When I was a Girl I used to Scream and Shout is a bittersweet, harrowing and hilarious dissection of the relationship between a mother and daughter; it is also much, much more than that, examining the choices available to women over the generations and the stigma that continues to surround female happiness and desire.
Sharman Macdonald’s play is a quiet classic of modern times; written in 1984 and set in a small coastal town in Scotland, the isolation – and tribalism, perhaps – of the cut-off community is clear. Fiona (Gillian Hardie) is 32 and has returned for a beach holiday with her waspish mother Morag (Barbara Wallis). Her childhood friend Vari (Danielle Rude) is on hand to illustrate how life could have turned out had she stayed in her home town; and the reasons for their strained relationships are all about to come out in the wash. It’s surely no coincidence that Fiona’s holiday reading is Marilyn French’s Her Mother’s Daughter.
In between, there are flashback scenes to Fiona and Vari growing up – sharing baths and playing ‘willy games’ as small children, to bragging and exaggerating their knowledge of sex as young teenagers – with the fear of the all-seeing eye of a very attentive God keeping Fiona on the straight and narrow. When she finds out her mother plans to move away with a new boyfriend, she takes desperate measures to throw a spanner in the works.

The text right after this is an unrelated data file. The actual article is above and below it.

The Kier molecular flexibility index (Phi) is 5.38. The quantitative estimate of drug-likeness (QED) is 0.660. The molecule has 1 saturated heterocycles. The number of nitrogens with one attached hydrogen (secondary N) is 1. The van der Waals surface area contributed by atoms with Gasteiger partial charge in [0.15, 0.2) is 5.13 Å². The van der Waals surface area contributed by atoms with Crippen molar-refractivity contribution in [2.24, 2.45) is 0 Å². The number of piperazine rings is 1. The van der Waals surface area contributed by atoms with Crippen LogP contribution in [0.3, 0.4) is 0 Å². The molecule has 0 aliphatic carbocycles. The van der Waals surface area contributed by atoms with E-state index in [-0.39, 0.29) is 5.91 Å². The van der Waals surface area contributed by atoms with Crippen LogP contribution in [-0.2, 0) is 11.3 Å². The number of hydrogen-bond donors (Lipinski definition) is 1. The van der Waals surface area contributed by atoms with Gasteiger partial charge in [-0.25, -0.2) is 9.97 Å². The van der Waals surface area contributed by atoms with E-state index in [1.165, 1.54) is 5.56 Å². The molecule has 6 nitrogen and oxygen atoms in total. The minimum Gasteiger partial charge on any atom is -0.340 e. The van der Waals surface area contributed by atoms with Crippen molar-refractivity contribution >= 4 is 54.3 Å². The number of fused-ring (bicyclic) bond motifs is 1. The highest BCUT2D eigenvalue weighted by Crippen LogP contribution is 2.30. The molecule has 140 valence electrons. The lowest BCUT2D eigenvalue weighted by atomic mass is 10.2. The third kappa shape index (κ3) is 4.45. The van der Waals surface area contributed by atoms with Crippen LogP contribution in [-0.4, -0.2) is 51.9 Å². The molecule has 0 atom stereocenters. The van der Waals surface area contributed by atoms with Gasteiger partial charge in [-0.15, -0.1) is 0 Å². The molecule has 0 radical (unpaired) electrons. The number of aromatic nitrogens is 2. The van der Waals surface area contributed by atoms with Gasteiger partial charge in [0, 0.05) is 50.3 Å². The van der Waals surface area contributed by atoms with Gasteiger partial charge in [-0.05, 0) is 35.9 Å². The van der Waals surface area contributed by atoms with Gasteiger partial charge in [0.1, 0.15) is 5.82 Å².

The consequences of Fiona’s actions at 15 last for the rest of their lives. On the beach, Morag loudly laments the lack of the grandchild she always wanted; Vari contemplates how her three children have taken their toll on her body; and it turns out in their own ways all three have spent their lives stifling their own pleasure and there is no ‘right’ way to be a woman. Macdonald’s beautifully written script examines womens’ lives with a keen sensitivity and realism, and director MF Murchison plays to all its strengths.
There is one male role in the play – that of the town’s supposed bad boy Ewan. A sweet performance from James Ledsham, who bashfully loses his virginity to Fiona and struggles to cope with the consequences, is beautifully measured and captures the confusion of first teenage fumbles just as well from the boys’ point of view.
It is a particularly fine ensemble cast – in a Blood Brothers style, Hardie and Rude are great fun as we watch the girls grow up, but are also heartbreaking as they reunite later in life. Wallis is perfectly aloof as the post-war matriarch with the Dot Cotton-like sense of religious duty.
The set is also fun but sometimes unnecessarily busy – a bath at the front of the stage doubles up as bathroom space and also, thanks to projections on the tub, becomes a sea for dipping toes in or lying by. A larger projection onto the back of the space helps to set a scene or add a little cartoony extra exposition; this works best during the amusing sex scene.